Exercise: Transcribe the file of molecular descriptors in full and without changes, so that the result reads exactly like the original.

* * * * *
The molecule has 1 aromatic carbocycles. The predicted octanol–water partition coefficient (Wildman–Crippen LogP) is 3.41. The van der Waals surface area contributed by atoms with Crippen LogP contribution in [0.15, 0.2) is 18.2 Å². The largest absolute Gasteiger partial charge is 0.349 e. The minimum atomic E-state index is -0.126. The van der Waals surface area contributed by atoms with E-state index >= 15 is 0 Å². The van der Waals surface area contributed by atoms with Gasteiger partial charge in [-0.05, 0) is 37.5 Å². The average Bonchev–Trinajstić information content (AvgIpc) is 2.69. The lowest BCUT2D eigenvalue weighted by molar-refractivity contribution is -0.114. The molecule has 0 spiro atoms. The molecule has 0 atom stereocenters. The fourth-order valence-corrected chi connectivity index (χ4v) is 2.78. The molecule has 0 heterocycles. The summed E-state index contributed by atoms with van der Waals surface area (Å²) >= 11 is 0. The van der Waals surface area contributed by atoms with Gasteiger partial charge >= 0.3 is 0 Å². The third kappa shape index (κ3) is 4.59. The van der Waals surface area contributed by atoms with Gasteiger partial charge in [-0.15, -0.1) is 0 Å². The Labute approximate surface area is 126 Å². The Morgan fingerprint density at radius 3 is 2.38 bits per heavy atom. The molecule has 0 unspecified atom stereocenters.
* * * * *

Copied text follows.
The molecule has 1 aromatic carbocycles. The predicted octanol–water partition coefficient (Wildman–Crippen LogP) is 3.41. The van der Waals surface area contributed by atoms with Crippen LogP contribution in [0.15, 0.2) is 18.2 Å². The largest absolute Gasteiger partial charge is 0.349 e. The minimum atomic E-state index is -0.126. The van der Waals surface area contributed by atoms with E-state index >= 15 is 0 Å². The van der Waals surface area contributed by atoms with Gasteiger partial charge in [-0.05, 0) is 37.5 Å². The average Bonchev–Trinajstić information content (AvgIpc) is 2.69. The lowest BCUT2D eigenvalue weighted by molar-refractivity contribution is -0.114. The molecule has 0 spiro atoms. The molecule has 0 atom stereocenters. The fourth-order valence-corrected chi connectivity index (χ4v) is 2.78. The molecule has 0 heterocycles. The summed E-state index contributed by atoms with van der Waals surface area (Å²) >= 11 is 0. The van der Waals surface area contributed by atoms with Gasteiger partial charge >= 0.3 is 0 Å². The third kappa shape index (κ3) is 4.59. The van der Waals surface area contributed by atoms with Gasteiger partial charge in [-0.15, -0.1) is 0 Å². The Labute approximate surface area is 126 Å². The Morgan fingerprint density at radius 3 is 2.38 bits per heavy atom. The molecule has 0 unspecified atom stereocenters.